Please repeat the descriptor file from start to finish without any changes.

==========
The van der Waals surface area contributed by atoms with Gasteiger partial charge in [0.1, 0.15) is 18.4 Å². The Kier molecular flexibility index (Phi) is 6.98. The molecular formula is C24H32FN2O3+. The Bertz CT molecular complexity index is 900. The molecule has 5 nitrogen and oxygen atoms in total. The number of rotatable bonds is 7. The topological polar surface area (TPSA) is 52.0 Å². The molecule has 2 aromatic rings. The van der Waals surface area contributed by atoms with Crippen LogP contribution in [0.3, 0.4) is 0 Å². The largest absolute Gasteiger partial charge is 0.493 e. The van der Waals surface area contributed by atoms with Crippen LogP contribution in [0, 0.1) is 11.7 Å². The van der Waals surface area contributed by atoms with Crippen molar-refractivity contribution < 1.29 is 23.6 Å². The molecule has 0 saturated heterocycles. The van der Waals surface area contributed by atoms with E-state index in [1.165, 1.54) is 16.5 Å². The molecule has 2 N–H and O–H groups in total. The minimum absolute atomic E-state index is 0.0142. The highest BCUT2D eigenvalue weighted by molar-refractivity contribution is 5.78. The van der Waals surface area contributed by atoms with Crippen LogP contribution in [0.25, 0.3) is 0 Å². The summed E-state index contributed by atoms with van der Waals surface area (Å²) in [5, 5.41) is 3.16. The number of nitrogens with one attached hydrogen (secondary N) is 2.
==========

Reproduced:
The van der Waals surface area contributed by atoms with Gasteiger partial charge in [0.1, 0.15) is 18.4 Å². The Kier molecular flexibility index (Phi) is 6.98. The molecular formula is C24H32FN2O3+. The Bertz CT molecular complexity index is 900. The molecule has 5 nitrogen and oxygen atoms in total. The number of rotatable bonds is 7. The topological polar surface area (TPSA) is 52.0 Å². The molecule has 2 aromatic rings. The van der Waals surface area contributed by atoms with Crippen LogP contribution in [0.3, 0.4) is 0 Å². The largest absolute Gasteiger partial charge is 0.493 e. The van der Waals surface area contributed by atoms with Crippen LogP contribution in [0, 0.1) is 11.7 Å². The van der Waals surface area contributed by atoms with Crippen molar-refractivity contribution < 1.29 is 23.6 Å². The molecule has 0 saturated heterocycles. The van der Waals surface area contributed by atoms with E-state index in [1.165, 1.54) is 16.5 Å². The molecule has 2 N–H and O–H groups in total. The minimum absolute atomic E-state index is 0.0142. The highest BCUT2D eigenvalue weighted by molar-refractivity contribution is 5.78. The van der Waals surface area contributed by atoms with Crippen LogP contribution in [0.25, 0.3) is 0 Å². The summed E-state index contributed by atoms with van der Waals surface area (Å²) in [5, 5.41) is 3.16. The number of nitrogens with one attached hydrogen (secondary N) is 2.